13.4


Note 3. Stock-Based Compensation
Total stock-based compensation expense by type of award was as follows:
 
Three months ended September 30,
 
Three months ended August 31,
 
Nine months ended September 30,
 
Nine months ended August 31,
 
2016
 
2015
 
2016
 
2015
 
 
 
As Restated
 
 
 
As Restated
 
(In millions)
Stock appreciation rights
$
(0.3
)
 
$
0.2

 
$
1.6

 
$
4.0

Stock options
0.3

 
0.3

 
0.6

 
0.6

Restricted shares, service based
0.9

 
1.2

 
2.5

 
4.8

Restricted shares, performance based
1.3

 
0.4

 
2.7

 
1.0

Employee Stock Purchase Plan
0.1

 
0.2

 
0.3

 
0.3

Total stock-based compensation expense
$
2.3

 
$
2.3

 
$
7.7

 
$
10.7

Note 4. Balance Sheet Accounts
a. Fair Value of Financial Instruments
The accounting standards use a three-tier fair value hierarchy, which prioritizes the inputs used in measuring fair value. These tiers include: Level 1, defined as observable inputs such as quoted prices in active markets; Level 2, defined as inputs other than quoted prices in active markets that are either directly or indirectly observable; and Level 3, defined as unobservable inputs for which little or no market data exists, therefore requiring an entity to develop its own assumptions. The following are measured at fair value:
 
 
 
Fair value measurement at September 30, 2016
 
Total
 
Quoted Prices in
Active Markets
for Identical
Assets
(Level 1)
 
Significant
Other
Observable
Inputs
(Level 2)
 
Significant
Unobservable
Inputs
(Level 3)
 
(In millions)
Money market funds
$
112.9

 
$
112.9

 
$

 
$

 
 
 
Fair value measurement at December 31, 2015
 
Total
 
Quoted Prices in
Active Markets
for Identical
Assets
(Level 1)
 
Significant
Other
Observable
Inputs
(Level 2)
 
Significant
Unobservable
Inputs
(Level 3)
 
(In millions)
Money market funds
$
141.8

 
$
141.8

 
$

 
$

 
 
 
Fair value measurement at November 30, 2015
 
Total
 
Quoted Prices in
Active Markets
for Identical
Assets
(Level 1)
 
Significant
Other
Observable
Inputs
(Level 2)
 
Significant
Unobservable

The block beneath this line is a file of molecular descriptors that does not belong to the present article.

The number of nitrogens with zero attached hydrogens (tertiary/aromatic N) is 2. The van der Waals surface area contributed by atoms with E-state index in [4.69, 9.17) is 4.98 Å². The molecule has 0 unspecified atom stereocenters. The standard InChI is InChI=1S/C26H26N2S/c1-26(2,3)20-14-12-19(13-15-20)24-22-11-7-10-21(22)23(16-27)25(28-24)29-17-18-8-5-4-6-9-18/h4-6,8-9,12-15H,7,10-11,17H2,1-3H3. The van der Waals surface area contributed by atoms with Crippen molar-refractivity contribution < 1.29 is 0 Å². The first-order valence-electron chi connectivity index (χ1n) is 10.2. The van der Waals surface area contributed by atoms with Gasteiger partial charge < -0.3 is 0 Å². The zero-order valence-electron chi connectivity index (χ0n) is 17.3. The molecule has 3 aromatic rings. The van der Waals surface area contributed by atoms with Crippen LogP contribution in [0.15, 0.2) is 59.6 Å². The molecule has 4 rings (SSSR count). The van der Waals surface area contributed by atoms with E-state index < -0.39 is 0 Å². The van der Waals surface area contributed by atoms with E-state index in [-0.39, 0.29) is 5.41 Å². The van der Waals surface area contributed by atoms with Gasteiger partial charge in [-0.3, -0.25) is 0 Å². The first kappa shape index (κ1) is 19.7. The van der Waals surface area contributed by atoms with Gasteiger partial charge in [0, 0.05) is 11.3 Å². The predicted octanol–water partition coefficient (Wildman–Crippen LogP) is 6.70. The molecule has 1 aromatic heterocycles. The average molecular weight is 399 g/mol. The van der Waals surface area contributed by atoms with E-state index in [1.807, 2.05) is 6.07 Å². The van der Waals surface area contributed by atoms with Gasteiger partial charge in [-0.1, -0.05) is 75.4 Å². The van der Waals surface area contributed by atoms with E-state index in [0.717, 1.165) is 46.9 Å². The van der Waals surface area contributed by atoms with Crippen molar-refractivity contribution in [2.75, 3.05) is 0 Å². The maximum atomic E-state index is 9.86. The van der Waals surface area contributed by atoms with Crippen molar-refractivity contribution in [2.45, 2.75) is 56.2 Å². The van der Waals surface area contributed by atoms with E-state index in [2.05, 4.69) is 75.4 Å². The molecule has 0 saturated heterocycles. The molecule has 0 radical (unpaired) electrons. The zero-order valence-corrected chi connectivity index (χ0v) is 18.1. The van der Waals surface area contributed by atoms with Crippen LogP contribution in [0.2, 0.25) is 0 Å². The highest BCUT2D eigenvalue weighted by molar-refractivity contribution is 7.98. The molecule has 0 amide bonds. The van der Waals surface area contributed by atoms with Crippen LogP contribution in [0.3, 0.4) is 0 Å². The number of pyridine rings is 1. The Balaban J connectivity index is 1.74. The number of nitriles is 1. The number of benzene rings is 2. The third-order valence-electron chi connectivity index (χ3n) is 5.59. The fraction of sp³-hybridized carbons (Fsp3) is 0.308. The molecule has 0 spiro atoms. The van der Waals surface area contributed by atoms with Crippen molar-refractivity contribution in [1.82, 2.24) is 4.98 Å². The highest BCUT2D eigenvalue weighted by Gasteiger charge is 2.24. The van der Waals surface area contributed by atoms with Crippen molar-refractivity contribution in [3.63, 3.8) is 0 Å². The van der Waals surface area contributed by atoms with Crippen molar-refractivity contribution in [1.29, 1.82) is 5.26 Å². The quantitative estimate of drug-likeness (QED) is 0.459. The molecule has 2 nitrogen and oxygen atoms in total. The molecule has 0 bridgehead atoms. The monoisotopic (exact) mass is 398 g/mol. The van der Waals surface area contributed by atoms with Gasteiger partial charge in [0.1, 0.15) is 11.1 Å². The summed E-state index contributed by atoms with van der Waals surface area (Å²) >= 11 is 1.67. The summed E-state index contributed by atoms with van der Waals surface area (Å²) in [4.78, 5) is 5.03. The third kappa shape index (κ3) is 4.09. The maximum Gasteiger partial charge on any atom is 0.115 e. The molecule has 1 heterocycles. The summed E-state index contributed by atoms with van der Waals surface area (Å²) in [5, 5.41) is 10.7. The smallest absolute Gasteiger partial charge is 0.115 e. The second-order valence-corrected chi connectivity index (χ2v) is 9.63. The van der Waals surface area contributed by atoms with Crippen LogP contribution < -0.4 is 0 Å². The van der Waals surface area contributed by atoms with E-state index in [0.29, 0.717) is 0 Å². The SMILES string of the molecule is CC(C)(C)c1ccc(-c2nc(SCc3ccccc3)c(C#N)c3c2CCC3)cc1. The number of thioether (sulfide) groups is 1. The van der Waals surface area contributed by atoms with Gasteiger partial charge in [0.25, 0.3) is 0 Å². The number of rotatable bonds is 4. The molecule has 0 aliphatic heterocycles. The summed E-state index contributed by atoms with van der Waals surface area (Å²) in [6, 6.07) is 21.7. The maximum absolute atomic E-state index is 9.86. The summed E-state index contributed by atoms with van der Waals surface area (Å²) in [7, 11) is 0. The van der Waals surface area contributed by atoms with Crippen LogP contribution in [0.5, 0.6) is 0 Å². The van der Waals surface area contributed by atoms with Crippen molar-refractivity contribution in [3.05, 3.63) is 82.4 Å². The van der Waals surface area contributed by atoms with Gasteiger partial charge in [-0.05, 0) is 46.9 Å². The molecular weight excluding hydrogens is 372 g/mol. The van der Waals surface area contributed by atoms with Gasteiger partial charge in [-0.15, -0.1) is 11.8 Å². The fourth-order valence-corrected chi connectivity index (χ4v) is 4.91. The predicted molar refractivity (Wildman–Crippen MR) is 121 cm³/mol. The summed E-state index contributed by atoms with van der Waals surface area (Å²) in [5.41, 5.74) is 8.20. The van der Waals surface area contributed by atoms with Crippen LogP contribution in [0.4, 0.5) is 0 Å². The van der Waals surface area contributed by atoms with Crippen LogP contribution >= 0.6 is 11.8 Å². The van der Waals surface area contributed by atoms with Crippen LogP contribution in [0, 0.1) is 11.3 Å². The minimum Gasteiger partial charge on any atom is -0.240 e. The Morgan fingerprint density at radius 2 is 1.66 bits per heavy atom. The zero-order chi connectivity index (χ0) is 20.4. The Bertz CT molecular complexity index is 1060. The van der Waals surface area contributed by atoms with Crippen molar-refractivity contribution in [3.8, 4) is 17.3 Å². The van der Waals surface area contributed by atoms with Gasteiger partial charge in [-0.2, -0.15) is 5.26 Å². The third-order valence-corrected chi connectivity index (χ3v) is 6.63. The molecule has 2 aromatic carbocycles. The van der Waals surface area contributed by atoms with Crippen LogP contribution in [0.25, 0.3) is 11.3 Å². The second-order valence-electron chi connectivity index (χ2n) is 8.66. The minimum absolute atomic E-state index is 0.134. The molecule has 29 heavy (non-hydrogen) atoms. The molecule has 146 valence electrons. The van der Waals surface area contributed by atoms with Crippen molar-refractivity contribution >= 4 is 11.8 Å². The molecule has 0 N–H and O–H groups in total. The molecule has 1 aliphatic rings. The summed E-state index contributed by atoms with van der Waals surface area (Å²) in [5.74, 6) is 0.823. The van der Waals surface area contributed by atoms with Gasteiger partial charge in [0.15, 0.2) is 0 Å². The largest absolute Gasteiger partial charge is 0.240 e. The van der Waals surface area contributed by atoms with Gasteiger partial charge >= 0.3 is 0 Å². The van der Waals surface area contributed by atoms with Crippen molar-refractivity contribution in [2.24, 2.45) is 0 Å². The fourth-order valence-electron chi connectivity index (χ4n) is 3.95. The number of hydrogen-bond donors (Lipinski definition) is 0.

Inputs
(Level 3)
 
(In millions)
Money market funds
$
187.2

 
$
187.2

 
$

 
$


11



As of September 30, 2016 , a summary of cash and cash equivalents and the grantor trust by investment type is as follows:
 
Total
 
Cash and
Cash Equivalents
 
Money Market
Funds
 
(In millions)
Cash and cash equivalents
$
129.3

 
$
24.9

 
$
104.4

Grantor trust (included as a component of other current and noncurrent assets)
8.5

 

 
8.5

 
$
137.8

 
$
24.9

 
$
112.9

The carrying amounts of certain of the Company’s financial instruments, including cash and cash equivalents, accounts receivable, accounts payable, accrued compensation, and other accrued liabilities, approximate fair value because of their short maturities.
The estimated fair value and principal amount for the Company’s outstanding debt is presented below:
 
Fair Value
 
Principal Amount
 
September 30, 2016
 
December 31, 2015
 
November 30, 2015
 
September 30, 2016
 
December 31, 2015
 
November 30, 2015
 
(In millions)
Term loan
$
395.0

 
$
92.5

 
$
93.8

 
$
395.0

 
$
92.5

 
$
93.8

Revolver
100.0

 

 

 
100.0

 

 

4  1 / 16 % Debentures
81.2

 
149.5

 
164.0

 
41.6

 
84.6

 
84.6

7.125% Second-Priority Senior Secured Notes (“7  1 / 8 % Notes”)

 
479.6

 
480.1

 

 
460.0

 
460.0

Delayed draw term loan

 
13.0

 
13.0

 

 
13.0

 
13.0

Other debt
0.4

 
0.6

 
0.6

 
0.4

 
0.5

 
0.6

 
$
576.6

 
$
735.2

 
$
751.5

 
$
537.0

 
$
650.6

 
$
652.0

The fair values of the 7  1 / 8 % Notes and 4  1 / 16 % Debentures were determined using broker quotes that are based on open markets for the Company’s debt securities (both Level 2 securities). The revolver and term loan bore interest at variable rates, which adjusted based on market conditions, and the carrying value of these debts approximated fair value.
b. Accounts Receivable

September 30, 2016

December 31, 2015
 
November 30, 2015
 
(In millions)
Billed
$
107.4


$
114.1

 
$
90.4

Unbilled
39.4


54.8

 
80.6

Total receivables under long-term contracts
146.8


168.9

 
171.0

Other receivables
0.5


0.6

 
0.5

Accounts receivable
$
147.3


$
169.5

 
$
171.5